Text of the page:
I should be leaving the city in a handful of minutes
– fractions of the life I’ve tried on for a few days.
I’m at the bar down the road,
keeping my fingers crossed to meet some of those people you only meet in your travels,
bare enough to tone down the tangles messing around with my sleep,
good enough to smooth these hard edges of mine.
Keeping my fingers crossed to finally find a place to make home
– even if just for a handful of months,
even if just for a slice of time.
But I sit here,
playing darts with my days trying to hit the mark,
ignoring this bad sight of mine and my perpetual fear of not being enough,
of making a false step,
hoping to hit that fucking mark.
There are two bartenders making my coffee on a random early spring day
and I almost asked them if maybe,
by any chance,
they needed another pair of spare hands to dry all those chipped ceramic plates.
by any chance,
they were looking for another laughter to join theirs when dropping things
behind the counter, not taking things too seriously.
Because I came to realize that the infinite thirst I’ve been trying to swab for all this time with clothes I don’t have the occasions to wear and black ink,
kicking in my sleep and begging me to listen,
was nothing but a cry for lightheartedness,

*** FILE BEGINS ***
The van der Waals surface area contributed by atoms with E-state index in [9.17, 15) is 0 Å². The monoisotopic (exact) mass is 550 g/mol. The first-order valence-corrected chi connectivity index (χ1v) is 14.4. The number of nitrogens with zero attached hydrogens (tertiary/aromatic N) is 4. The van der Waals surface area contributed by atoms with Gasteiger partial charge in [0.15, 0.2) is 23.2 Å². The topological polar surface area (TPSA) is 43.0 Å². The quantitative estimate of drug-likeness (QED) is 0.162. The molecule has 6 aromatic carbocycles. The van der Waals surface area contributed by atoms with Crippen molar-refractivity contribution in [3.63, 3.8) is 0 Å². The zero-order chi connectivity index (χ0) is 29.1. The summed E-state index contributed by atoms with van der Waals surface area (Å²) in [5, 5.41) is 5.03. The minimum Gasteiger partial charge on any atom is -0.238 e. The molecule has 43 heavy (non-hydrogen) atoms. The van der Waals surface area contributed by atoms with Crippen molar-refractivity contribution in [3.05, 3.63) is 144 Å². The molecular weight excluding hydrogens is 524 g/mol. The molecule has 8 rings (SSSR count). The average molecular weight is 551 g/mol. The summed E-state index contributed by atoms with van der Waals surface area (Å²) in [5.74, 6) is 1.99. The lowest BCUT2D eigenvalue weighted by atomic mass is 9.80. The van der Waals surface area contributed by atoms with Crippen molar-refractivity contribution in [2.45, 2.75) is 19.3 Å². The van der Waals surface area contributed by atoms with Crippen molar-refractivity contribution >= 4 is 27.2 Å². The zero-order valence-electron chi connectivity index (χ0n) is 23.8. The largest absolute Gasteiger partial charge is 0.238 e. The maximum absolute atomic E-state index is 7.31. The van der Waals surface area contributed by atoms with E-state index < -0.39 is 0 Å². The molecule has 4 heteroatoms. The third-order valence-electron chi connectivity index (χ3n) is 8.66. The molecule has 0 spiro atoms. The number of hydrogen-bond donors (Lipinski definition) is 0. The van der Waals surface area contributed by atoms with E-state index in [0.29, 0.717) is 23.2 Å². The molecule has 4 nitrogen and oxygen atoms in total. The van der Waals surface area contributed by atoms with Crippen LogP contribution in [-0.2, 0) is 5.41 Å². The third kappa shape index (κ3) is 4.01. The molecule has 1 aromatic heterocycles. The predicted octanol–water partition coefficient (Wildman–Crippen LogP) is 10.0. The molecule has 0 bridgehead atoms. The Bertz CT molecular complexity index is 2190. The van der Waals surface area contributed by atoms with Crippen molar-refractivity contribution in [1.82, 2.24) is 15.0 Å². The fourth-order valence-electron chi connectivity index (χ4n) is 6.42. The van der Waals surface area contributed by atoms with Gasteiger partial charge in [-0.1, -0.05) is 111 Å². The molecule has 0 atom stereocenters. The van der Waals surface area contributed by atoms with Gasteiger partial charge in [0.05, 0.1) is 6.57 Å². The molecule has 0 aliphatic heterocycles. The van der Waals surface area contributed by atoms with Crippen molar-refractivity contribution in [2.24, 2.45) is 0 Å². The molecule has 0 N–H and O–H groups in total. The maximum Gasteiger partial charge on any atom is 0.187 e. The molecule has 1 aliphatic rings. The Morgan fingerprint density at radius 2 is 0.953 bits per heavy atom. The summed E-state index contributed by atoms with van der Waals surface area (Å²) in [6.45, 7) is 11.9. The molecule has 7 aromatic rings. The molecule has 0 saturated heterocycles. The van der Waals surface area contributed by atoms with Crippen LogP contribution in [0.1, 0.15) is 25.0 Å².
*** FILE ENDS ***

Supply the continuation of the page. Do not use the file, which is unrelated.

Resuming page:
and coffees from whichever bar down the road of an ordinary city.
Lightness isn’t superficiality,
it is daring to be yourself,
trying lives on until you find the one that fits snugly.
I’m surely no expert when it comes to matters of the heart,
nor am I fortune-teller interpreting stars and signs,
but I’ve learnt that the best gift you can give yourself is to let go of
the buoy of taking yourself too seriously
and get lost.
And when the soles of your shoes are paper-thin
and you run out of breath,
sit on a bench,
enjoy the view
and then go back to getting lost until you stumble on what you’ve been looking for.
And call it by its name
– little does it matter if we’re talking about heart,
And what you may find is a bar down the road of whichever ordinary city,
where the coffee may be bad
– but it’s served by people with a smile drawn on their cheeks who laugh when they stumble behind the counter.
A tiny memo saying that it’s okay if you stumble,
that it’s fine to not be too hard on yourself.
A hot coffee, two bartenders behind the counter and all that’s within.
As simple as that.